Our Research Strengths
At Juniper Gardens Children’s Project, our research focuses on improving the care and educational experiences of children. We leverage a combination of federal and state research awards and private philanthropic support for a wide variety of research projects, and we offer training to professionals, educators and parents as a part of that research focus. Specific areas of our research include:
- Learning and development in young children
- Social, behavioral and academic school success
- Improving evaluation and practice in home, classroom and community settings
- Technology, accessibility and inclusivity in schools
- Community-engaged research
- Autism and other developmental disabilities
Browse our current research projects below, or explore recent news about our research.
Exploring Predictors of Response to Peer Mediated Communication Intervention for Minimally Verbal Preschoolers with ASD
Project Title: Predictors of Response to a Peer-Mediated Communication Intervention for Minimally Verbal Preschoolers with ASD
Funding Agency: NIH, National Institute of Deafness and Other Communication Disorders
Award: $343, 000
Primary Investigator: Dr. Kathy Bourque, PhD, CCC-SLP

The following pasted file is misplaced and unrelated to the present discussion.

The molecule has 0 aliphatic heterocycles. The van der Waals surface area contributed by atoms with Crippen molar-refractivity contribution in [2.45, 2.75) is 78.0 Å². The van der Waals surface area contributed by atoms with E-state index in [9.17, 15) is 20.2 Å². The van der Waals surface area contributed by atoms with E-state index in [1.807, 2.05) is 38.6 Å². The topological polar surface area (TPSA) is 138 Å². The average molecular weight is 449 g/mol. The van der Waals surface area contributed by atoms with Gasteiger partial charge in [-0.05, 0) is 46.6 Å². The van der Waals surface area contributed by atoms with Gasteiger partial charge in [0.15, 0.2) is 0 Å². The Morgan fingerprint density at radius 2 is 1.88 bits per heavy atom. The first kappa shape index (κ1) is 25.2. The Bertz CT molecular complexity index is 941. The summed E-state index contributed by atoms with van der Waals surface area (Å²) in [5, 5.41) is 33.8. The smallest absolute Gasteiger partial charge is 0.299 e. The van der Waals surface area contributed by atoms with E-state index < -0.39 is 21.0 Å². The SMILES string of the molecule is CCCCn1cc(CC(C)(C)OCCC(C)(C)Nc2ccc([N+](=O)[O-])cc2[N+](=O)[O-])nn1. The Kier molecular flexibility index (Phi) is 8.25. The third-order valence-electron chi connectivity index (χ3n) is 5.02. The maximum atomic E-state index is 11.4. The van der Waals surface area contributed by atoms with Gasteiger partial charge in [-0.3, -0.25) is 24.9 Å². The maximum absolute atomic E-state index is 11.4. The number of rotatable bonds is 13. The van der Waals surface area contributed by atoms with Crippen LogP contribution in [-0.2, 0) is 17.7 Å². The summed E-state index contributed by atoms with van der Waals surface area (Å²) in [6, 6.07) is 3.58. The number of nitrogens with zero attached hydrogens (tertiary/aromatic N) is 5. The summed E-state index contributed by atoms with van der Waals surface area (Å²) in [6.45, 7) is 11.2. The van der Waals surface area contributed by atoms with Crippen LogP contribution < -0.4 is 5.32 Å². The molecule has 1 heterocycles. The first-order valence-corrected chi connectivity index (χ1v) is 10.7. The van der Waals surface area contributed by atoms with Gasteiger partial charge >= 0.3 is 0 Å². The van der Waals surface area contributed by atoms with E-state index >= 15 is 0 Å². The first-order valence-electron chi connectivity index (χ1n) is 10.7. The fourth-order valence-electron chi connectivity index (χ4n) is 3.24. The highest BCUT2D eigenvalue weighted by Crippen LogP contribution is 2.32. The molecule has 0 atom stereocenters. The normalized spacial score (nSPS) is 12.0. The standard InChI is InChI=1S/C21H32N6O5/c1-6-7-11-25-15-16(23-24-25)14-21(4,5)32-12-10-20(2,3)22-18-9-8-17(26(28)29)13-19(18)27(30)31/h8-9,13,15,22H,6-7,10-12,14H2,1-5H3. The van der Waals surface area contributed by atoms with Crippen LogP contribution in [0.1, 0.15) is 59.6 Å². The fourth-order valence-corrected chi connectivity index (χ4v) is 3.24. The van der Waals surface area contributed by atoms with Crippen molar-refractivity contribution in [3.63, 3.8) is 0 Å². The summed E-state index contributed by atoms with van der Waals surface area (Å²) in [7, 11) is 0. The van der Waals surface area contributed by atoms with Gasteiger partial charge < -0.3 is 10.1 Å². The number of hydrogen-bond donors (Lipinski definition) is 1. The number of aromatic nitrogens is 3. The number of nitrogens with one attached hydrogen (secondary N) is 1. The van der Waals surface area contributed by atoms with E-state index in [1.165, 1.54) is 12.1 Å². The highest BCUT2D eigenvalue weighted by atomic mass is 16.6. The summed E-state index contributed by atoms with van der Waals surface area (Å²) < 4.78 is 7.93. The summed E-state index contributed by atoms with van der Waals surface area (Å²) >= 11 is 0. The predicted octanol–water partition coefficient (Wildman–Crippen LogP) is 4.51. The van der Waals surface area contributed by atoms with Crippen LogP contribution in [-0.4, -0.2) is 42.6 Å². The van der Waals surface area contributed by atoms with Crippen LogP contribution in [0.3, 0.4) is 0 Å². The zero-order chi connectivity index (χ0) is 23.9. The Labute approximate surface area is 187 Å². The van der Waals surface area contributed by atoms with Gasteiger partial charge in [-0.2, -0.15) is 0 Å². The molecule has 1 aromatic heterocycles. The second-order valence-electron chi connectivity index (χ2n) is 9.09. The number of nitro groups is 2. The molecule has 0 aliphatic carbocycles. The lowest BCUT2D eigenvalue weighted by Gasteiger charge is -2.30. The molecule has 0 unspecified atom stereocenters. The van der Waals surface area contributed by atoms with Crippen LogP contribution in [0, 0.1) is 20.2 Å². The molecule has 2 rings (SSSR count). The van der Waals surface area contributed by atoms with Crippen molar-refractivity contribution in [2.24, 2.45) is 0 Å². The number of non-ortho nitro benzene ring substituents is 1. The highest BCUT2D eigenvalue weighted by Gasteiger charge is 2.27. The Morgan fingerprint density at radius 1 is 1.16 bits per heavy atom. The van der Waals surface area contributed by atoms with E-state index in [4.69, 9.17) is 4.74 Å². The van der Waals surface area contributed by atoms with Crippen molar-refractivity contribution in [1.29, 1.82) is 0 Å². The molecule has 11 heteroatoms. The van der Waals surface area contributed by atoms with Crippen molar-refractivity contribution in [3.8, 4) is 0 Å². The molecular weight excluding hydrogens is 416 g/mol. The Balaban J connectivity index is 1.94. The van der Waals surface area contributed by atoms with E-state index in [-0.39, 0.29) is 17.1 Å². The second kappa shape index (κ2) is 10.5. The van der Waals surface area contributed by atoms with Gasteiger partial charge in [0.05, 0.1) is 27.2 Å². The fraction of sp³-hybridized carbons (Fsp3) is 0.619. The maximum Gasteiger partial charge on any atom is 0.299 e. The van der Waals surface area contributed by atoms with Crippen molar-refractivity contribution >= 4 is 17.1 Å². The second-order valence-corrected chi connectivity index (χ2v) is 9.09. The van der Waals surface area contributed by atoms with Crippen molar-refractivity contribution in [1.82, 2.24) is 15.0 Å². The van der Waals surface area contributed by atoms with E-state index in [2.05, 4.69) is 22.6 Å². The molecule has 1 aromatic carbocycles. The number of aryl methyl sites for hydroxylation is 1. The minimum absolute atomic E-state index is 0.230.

The main goal of this project is to determine what role early social skills play in predicting children’s success following a peer-mediated intervention called Stay-Play-Talk with iPad. Peer-mediated interventions (PMIs) are a widely-used and evidence-based approach to teach social communication to young children with autism. Recent studies have documented the benefits of incorporating speech-generating devices into PMIs for children with limited or no spoken language to increase communication and interactions with peers in inclusive settings. Children’s social competence with peers is considered a fundamental developmental process that contributes to later language, social-emotional development, and academic achievement. Determining child behaviors that predict gains in communication may shed light on why PMIs are more effective for some children with autism than others, and what is needed to individualize strategies to meet the needs of a range of children with different skills. Early social skills we believe may predict communication success with peers include initiating and responding in play, social attention (e.g., paying attention to a peer and what a peer is doing), and interest in peers (e.g., showing joint attention and imitating peers). The second goal is to determine the influence of the assessment context on child outcomes by observing child behaviors in structured play, natural classroom settings (i.e., snack, small group, free play), and orientation to people or objects during an eye-tracking evaluation.
As of May 2022 we have successfully completed the first year of the study with 9 children with autism and 17 peer partners. We are recruiting up to 20 children with autism and 40 peer partners in the fall of 2022 and winter of 2023 in local preschools throughout the KC/MO metro area.